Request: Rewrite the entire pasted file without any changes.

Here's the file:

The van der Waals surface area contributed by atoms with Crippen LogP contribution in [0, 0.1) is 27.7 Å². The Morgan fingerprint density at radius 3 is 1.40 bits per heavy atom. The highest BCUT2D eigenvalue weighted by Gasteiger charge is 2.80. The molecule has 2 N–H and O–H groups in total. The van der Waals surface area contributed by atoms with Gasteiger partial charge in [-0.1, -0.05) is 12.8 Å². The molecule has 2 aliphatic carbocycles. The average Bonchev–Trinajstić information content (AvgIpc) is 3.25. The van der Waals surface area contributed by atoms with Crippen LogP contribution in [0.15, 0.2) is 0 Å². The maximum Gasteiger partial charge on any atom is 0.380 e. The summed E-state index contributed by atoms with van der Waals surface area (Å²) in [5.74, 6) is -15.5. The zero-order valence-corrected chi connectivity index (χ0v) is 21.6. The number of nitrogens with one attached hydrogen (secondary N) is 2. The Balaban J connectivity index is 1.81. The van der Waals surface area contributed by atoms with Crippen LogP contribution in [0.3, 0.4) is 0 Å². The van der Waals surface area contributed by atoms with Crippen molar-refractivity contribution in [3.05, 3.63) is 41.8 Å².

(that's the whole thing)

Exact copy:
The van der Waals surface area contributed by atoms with Crippen LogP contribution in [0, 0.1) is 27.7 Å². The Morgan fingerprint density at radius 3 is 1.40 bits per heavy atom. The highest BCUT2D eigenvalue weighted by Gasteiger charge is 2.80. The molecule has 2 N–H and O–H groups in total. The van der Waals surface area contributed by atoms with Gasteiger partial charge in [-0.1, -0.05) is 12.8 Å². The molecule has 2 aliphatic carbocycles. The average Bonchev–Trinajstić information content (AvgIpc) is 3.25. The van der Waals surface area contributed by atoms with Crippen LogP contribution in [0.15, 0.2) is 0 Å². The maximum Gasteiger partial charge on any atom is 0.380 e. The summed E-state index contributed by atoms with van der Waals surface area (Å²) in [5.74, 6) is -15.5. The zero-order valence-corrected chi connectivity index (χ0v) is 21.6. The number of nitrogens with one attached hydrogen (secondary N) is 2. The Balaban J connectivity index is 1.81. The van der Waals surface area contributed by atoms with Crippen LogP contribution in [0.3, 0.4) is 0 Å². The van der Waals surface area contributed by atoms with Crippen molar-refractivity contribution in [3.05, 3.63) is 41.8 Å².